If anyone has a source for DMI that is more current (includes May) please let me know.

    Reply
  14. Apneaman

     /  June 28, 2014

    Report: World’s Oceans on Brink of Collapse
    Global Ocean Commission says rescue needed within five years

    https://www.commondreams.org/headline/2014/06/24-2?utm_content=buffer7c9cb&utm_medium=social&utm_source=twitter.com&utm_campaign=buffer

    Reply
    • The oceans are the front line of climate change impact. The sooner we realize this and take a closer look at what we’re doing there, the better. In a hothouse, the death always starts in the oceans. It doesn’t always stay there, though.

      Reply
  15. james cole

     /  June 28, 2014

    http://www.globalresearch.ca/global-cooling-is-here/10783
    I continue to find these types of slick denial creations turn up on various blogs devoted to both left and right wing viewpoints. In this way, the deniers get their message out to left leaning people and the right wingers as well. I can’t prove, but believe ,these professional looking posts are coming from well funded people working for the Koch Brothers. After all, the many millions the Kochs spend on climate change propaganda must produce many such fake analysis as the above. Looking to a layman like a very well documented proof of a lack of global warming. I would appreciate a scientific glance at this fake work of denial science.

    Reply
    • Apneaman

       /  June 28, 2014

      That site is a piece of shit, like the Koch’s.

      Author of that trash.
      http://www.desmogblog.com/don-easterbrook

      Reply
    • Mark from New England

       /  June 29, 2014

      James,

      Good points. That would explain my ‘left leaning’ friends who believe opinions such as these at Global Research. HAARP is also a go to for them.

      How’s the weather now out there in the upper Midwest? Are you getting a break from the gloom and (thunder)boom?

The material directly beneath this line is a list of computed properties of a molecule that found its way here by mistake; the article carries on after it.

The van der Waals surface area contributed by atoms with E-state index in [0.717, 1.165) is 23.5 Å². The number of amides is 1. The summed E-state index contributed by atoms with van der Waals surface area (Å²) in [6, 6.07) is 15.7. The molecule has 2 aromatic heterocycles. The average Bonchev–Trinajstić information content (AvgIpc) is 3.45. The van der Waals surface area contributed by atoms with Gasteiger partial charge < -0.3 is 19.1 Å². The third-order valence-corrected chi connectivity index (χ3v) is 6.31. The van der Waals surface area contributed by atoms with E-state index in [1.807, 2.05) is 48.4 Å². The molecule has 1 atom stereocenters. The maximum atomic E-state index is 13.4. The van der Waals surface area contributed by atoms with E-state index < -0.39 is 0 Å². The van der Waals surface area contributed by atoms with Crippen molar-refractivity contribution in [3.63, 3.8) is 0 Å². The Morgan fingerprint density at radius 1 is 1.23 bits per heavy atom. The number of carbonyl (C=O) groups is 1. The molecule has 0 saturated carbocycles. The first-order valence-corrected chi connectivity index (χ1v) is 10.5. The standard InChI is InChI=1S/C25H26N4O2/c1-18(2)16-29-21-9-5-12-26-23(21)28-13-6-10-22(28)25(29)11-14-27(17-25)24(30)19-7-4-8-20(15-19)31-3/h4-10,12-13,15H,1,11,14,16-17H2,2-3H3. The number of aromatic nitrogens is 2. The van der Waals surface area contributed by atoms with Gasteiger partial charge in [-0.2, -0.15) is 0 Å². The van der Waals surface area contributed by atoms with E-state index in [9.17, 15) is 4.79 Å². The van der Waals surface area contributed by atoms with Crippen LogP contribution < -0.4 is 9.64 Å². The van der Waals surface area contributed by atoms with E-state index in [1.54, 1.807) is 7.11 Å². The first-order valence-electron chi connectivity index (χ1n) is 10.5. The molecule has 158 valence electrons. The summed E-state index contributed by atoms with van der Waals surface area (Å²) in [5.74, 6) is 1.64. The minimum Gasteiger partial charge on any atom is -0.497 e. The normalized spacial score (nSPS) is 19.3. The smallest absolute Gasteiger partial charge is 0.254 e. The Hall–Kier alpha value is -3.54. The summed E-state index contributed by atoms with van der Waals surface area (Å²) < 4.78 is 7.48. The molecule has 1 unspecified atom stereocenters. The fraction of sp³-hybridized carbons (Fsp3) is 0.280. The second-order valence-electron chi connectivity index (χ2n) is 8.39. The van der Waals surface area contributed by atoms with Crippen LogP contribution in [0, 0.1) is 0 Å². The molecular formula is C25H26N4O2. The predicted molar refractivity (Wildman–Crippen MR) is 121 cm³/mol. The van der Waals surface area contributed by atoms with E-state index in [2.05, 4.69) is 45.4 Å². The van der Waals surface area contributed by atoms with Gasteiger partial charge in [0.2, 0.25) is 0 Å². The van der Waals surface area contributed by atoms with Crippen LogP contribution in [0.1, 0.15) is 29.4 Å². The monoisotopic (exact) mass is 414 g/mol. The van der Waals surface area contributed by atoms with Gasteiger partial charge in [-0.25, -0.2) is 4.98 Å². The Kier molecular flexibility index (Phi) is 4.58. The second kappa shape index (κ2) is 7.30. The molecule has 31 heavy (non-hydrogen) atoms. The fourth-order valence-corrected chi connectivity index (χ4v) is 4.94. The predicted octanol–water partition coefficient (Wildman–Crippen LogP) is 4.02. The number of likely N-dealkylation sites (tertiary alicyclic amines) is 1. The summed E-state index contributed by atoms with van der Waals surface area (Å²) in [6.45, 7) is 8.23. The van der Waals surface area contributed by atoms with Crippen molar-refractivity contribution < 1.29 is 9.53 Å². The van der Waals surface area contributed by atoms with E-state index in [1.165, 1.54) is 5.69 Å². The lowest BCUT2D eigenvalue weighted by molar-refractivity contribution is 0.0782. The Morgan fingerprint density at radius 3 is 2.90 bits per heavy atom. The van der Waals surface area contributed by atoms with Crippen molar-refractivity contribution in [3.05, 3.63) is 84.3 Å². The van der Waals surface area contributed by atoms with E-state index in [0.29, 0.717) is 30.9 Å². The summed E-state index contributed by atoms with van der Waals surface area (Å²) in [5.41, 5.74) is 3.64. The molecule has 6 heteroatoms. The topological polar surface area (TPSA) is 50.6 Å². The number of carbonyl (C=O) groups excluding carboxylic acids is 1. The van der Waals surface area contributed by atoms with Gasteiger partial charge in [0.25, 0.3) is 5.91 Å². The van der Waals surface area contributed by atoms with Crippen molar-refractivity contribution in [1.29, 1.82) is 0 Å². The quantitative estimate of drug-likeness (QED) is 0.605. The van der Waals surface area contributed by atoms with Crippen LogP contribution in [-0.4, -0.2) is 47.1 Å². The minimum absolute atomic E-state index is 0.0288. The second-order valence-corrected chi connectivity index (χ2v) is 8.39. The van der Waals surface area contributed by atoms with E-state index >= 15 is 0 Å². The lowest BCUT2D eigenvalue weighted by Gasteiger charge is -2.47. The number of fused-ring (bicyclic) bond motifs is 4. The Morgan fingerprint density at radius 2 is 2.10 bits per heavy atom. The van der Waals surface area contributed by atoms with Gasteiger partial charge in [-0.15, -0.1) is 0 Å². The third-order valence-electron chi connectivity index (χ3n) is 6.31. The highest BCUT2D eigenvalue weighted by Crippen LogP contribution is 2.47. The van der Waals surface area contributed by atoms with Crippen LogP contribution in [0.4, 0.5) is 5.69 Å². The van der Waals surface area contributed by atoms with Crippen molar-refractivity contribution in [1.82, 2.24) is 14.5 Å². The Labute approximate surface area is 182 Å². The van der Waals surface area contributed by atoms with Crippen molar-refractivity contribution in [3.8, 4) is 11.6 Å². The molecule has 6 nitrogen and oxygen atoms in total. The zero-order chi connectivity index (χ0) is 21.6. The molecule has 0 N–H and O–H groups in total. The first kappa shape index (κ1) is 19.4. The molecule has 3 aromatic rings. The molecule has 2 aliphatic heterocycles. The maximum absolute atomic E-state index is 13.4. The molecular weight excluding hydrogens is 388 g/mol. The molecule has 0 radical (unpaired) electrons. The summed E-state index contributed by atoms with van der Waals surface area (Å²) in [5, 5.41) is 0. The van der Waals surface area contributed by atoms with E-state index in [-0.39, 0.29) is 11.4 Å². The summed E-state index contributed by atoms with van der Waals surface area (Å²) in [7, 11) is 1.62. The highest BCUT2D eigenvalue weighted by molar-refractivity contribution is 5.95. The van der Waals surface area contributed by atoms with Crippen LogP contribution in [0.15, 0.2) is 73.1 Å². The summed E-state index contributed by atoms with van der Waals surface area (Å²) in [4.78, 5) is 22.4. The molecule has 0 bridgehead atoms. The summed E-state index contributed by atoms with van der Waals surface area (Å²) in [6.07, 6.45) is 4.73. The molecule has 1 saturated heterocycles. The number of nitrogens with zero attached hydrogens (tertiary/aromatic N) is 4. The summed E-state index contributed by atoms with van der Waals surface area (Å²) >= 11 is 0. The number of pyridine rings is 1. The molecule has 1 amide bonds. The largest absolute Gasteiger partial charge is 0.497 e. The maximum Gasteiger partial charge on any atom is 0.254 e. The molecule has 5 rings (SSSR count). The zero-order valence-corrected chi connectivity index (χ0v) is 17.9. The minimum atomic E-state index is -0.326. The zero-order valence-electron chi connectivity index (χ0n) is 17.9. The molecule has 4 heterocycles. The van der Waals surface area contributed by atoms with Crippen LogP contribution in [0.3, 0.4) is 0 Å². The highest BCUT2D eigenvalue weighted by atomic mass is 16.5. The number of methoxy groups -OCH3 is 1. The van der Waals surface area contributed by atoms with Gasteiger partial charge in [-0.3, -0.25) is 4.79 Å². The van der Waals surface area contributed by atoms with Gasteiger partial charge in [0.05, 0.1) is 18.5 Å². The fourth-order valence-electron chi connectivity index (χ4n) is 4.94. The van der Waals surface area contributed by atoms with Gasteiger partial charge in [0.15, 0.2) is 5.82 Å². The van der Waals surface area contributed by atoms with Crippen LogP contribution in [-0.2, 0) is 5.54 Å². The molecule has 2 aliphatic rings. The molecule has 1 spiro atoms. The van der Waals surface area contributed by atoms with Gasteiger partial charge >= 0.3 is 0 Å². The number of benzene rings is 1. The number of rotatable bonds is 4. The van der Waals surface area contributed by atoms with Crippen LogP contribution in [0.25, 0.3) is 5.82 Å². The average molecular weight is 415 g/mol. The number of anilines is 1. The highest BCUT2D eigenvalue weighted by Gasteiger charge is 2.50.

Reply
      • james cole

         /  June 30, 2014

        Yesterday was very tropical. Humid warm and with constant thunderstorms developing over Lake Superior. It reminded me of the kind of days I had in the Navy at sea in the West Pacific. Those small but fast rising thunder clouds. Rain is never ending here!

        Reply
      • Mark from New England

         /  July 1, 2014

        James,

        Sounds very weird for Minnesota. Has the state declared the garden slug the state bird yet? I remember one June here a few years ago when it rained nearly every day, and we had slugs the size of baseball bats (those small souvenir ones) in our garden. Though your recent case is much worse and longer lasting. Good luck.

        Reply
    • Mark from New England

       /  June 29, 2014

      And the author is also a frequent speaker at the Heart(less) Institute. That explains it all!

      Reply
    • Gerald Spezio

       /  June 30, 2014

      JamesCole; Scholar Naiomi Oreskes is on the case.

      Reply
    • Desmogblog provides a good list of climate change misinformers. Well worth a look any time you come up with stuff that looks like utter nonsense.

      Reply
  16. Paraguay floods force 200,000 to evacuate their homes

    http://www.bbc.co.uk/news/28077210

    Reply
  17. pintada

     /  June 29, 2014

    First, Robert, I hope you had a great camping trip!

    I’m not sure that you take requests, but I would like to second the request made by “synaxis” on June 27:

    “On the methane/near term extinction issue, it would be interesting to know your perspective on the substantial post earlier this month by Malcolm Light, Harold Hensel, and Sam Carana at Arctic-News: “Arctic Atmospheric Methane Global Warming Veil”

    http://arctic-news.blogspot.ca/2014/06/arctic-atmospheric-methane-global-warming-veil.html

    I’m not finding it now, but Dr. Light had another post in 2013 that I would have liked to have time to review in detail. Anyhoo, i found part of what bothers me about the good doctor in this article:

    http://arctic-news.blogspot.com/2014/02/mantle-methane.html

    TO WIT:

    “The buildup of the global atmospheric methane concentration (Figure 11) indicates that the oceans should start to boil off at 115°C to 120°C when the atmospheric methane concentration anomaly exceeds 20,000 ppb (20 ppmv) by 2080. The atmospheric temperatures will approach those on the surface of Venus (460°C to 467°C) when the atmospheric methane concentration anomaly reaches 80,000 ppb (80 ppmv) by 2100 (Figure 11).”

    Dr. Light’s writing is so poor that it is nearly unintelligible (or perhaps he is so smart that it is impossible for him to dumb down his insights sufficiently that I can understand?). Many of the figures and charts are so small that they are totally unintelligible. But what I can glean – and ignoring the obviously impossible – … duh … well. I’m confused. (You should see the 2013 article where he didn’t have Carana and Hensel helping. Wow.)